Tuesday, January 28, 2014

To Say or Not to Say?

I mentioned here that there are good and bad things to say to a person dealing with infertility. While most people mean well, their comments can be hurtful and even harmful. Here is my list of do’s and don’ts.

What not to say:
  • Are you pregnant?! If she is, let her tell you in her own time and her own way. A person dealing with infertility has to tell herself and her husband every month that she is not pregnant. Don’t make her say it again.
  • I know of so many people who got pregnant as soon as they started the adoption process. You may know people in that situation; however, it is not the norm. In fact, the statistics are very low. And also, adoption shouldn’t be used as a good luck charm.
  • I had a friend who just did _____, then got pregnant right away. You should try ___. Maybe yoga fertility poses and all-natural deodorant worked for your friend. Or maybe she would have gotten pregnant without those things. Either way, just because something worked for one person doesn’t mean it will work for everyone.
What to say:
  • How are you doing with the infertility process? By asking the question, you show that you care and that you understand she is in a tough season. 
  • Do you want to talk about it? If she doesn’t want to talk about it, don’t push. 
  • I have walked with several friends through infertility. Are you interested in suggestions? Maybe your friends did find the secret to success. Before offering advice, ask if your friend is interested. She could be experiencing information overload already.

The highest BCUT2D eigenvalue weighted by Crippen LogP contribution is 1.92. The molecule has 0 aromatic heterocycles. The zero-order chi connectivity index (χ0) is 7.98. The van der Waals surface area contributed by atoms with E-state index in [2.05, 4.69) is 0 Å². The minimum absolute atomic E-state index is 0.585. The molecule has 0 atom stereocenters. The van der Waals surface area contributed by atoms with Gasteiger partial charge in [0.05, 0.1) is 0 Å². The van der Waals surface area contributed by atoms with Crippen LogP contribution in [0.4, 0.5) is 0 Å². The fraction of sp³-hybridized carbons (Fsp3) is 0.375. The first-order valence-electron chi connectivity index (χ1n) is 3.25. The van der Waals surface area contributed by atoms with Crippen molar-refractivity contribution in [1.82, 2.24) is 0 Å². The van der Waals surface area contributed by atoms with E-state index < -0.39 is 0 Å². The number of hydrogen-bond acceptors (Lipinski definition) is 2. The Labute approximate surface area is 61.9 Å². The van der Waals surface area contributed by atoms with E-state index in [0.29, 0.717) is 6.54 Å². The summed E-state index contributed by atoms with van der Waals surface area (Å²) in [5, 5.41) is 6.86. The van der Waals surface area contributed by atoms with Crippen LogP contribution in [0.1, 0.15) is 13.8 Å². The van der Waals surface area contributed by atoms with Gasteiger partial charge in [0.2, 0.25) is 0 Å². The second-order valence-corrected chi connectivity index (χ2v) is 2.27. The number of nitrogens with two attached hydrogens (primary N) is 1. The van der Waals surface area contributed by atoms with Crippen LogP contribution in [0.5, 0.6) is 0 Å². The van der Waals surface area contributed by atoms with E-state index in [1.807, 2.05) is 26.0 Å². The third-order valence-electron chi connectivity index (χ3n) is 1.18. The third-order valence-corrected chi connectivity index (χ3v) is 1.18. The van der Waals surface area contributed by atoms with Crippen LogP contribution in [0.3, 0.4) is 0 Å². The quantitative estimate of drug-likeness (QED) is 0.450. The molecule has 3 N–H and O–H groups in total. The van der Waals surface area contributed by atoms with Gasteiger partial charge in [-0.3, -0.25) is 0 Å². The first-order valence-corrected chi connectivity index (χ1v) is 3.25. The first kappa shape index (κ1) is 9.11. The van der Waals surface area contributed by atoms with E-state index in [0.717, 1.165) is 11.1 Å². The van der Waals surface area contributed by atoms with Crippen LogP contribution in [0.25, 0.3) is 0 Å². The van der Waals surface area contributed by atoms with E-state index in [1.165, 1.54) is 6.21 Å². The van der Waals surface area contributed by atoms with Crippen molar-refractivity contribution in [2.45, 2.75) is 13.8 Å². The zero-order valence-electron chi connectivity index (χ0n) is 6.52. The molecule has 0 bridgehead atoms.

• Which emotions are winning in you lately? Infertility brings about a mixture of emotions: hope, fear, sadness, discontentment, frustration, confusion, and more. Those emotions can tend toward unhealthy feelings: bitterness, envy, anger. Give your friend room to express emotion, but don’t let her be swallowed by sinful thoughts.
  • What do you need right now: a distraction, a shoulder to cry on, a friend to listen,...? Infertility can be a cloud over every aspect of life. Getting distracted from it can be helpful. Sometimes, you just need to cry. Other times, you need to process out loud.
Please remember that nobody is perfect. You may say the wrong thing. Hopefully, your friend will learn not to take offense where none is intended. Most likely, she will appreciate your intentionality.


  1. This post is extremely helpful in knowing what to/what not to say. The hardest thing is that you have good intentions in asking, but it comes across as hurtful. Having some ideas/topics of what to bring up is eye opening.

    1. I think most people really do have good intentions. Through this blog, I am hoping to give people with good intentions a look inside infertility that helps them be more sensitive.

  2. The problem with me is that I so.badly want to fix everyone's problems. As if I could! It's the mom in me. So used to helping/advising/guiding my children that I sometimes forget they don't really need that from me any longer. It's hard on a mom when she realizes that she's really not needed anymore. So when I say stupid things like, "Have you tried this tea, or read that book, or checked out such and such?", I don't mean to be hurtful or to pry. Thanks for sharing your insights and feelings and challenges with us during this difficult journey. I am so glad that you wrote this blog and pray that many other hurting couples dealing with infertility will be encouraged by your words.

    1. Moms are always needed. There is no age at which a mom's guidance is no longer needed. Suggestions and recommendations can be helpful, but timing is important. I think just asking someone if they are open to a suggestion is an extra kindness.